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Matisse, Dance I

Henri Matisse, Dance I, 1909, oil on canvas, 259.7 x 390 cm (Museum of Modern Art, New York City)
In 1909 Matisse received an important commission. An extremely wealthy Russian industrialist named Sergei Shchukin asked Matisse for three large scale canvases to decorate the spiral staircase of his mansion, the Trubetskoy Palace, in Moscow. The large and well loved painting, Dance I at MoMA, is somewhat disingenously titled. Although it is full scale and in oil, Matisse did not consider it more than a preparatory sketch. Yet a comparison between the initial and final versions is instructive. Matisse borrowed the motif from the back of the 1905-06 painting Bonheur de Vivre, although he has removed one dancer.
Henri Matisse, Bonheur de Vivre (Joy of Life), 1905-06, oil on canvas, 176.5 x 240.7 cm (The Barnes Foundation, Philadelphia)
Henri Matisse, detail Dance I, 1909, oil on canvas, 259.7 x 390 cm (Museum of Modern Art, New York City)
In Dance I, the figures express the light pleasure and joy that was so much a part of the earlier Fauve masterpiece. The figures are drawn loosely, with almost no interior definition. They have been likened to bean bag dolls because of their formless and unrestricted movements. The bodies certainly don’t seem to be restrained by way. But don’t let this childlike spontaneity fool you. Matisse works very hard to make his paintings seem effortless. Imagine for a moment, that instead of this childlike style, Matisse had decided to render this figures with the frozen density of Jacques Louis David. Would the sense of pure joy, the sense of play have been as well expressed? Matisse has done something that is actually very difficult. He has unlearned the lessons of representation so that he can create an image where form matches content.
The dancers inhabit a brilliant blue and green field. But what exactly does the green represent? Many people would quickly reply, “a grassy hilltop.” Okay, but what then is the blue intended to represent? If I were lecturing at MoMA, as I often do, many listeners would offer that “the blue is the sky that rises above the hill.” But others in my group might begin to look frustrated. One might then say, “that’s not what I see, the blue is really water moving back into the distance.”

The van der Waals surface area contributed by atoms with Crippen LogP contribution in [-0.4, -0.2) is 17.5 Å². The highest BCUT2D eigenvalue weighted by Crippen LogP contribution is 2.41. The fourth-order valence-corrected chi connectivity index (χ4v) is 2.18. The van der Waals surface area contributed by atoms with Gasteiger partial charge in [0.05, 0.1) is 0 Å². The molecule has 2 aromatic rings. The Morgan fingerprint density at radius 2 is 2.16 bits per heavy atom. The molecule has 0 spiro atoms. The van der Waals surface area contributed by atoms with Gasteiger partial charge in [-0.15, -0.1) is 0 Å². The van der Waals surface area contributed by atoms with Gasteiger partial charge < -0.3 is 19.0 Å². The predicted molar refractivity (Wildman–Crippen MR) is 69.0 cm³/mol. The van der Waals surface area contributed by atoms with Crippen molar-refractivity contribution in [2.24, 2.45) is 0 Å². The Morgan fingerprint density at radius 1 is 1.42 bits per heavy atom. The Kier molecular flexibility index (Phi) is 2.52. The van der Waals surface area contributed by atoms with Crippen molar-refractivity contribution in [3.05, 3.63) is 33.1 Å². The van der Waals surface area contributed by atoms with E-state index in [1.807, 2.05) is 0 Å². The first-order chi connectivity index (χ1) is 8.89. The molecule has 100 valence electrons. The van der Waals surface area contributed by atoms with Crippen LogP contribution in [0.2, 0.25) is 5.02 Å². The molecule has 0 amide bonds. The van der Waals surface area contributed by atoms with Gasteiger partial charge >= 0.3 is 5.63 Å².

Henri Matisse, detail Dance I, 1909, oil on canvas, 259.7 x 390 cm (Museum of Modern Art, New York City)
What Matisse has done here, even in seemingly simple rendering, is use spatial ambiguity to explore one of the key issues in modern painting, the conflict between the illusion of depth and an acknowledgment of the flatness of the canvas. One final point here, did you notice the break in the circle? The hands of the two front dancers are parted. Matisse has been careful to allow this break only where it overlaps the knee so as not to interrupt the continuity of the color. Why do this? The part is often interpreted in two ways, as a source of tension that requires resolution or, as an invitation to us the viewer to join in, after all, the break is at the point closest to our position.
Henri Matisse, Dance, 1910, oil on canvas, 260 x 291 cm (The Hermitage, St. Petersburg)
The final version of Dance has a very different emotional character. It has been described as forbidding, menacing, tribal, ritualistic, even demonic. Drum beats almost seem to be heard as the simple pleasure of the original is overwhelmed. What causes these dramatic changes in mood? Beyond the color shift, which is pretty obvious, the figures of the 1910 canvas are drawn with more interior line, line which often suggests tension and physical power. See for instance, the back left figure. Another more subtle change occurs where the two back figures touch the ground. In the 1909 canvas, the green reaches up to the feet of the two back most dancers, in the 1910 canvas, something else happens, the green seems to compress under the dancer’s weight. This subtle change creates either a sense of lightness or a sense of weight and contributes to the way we perceive each painting. So be careful before concluding that Matisse was actually drawing like a child, he knew exactly what he was doing.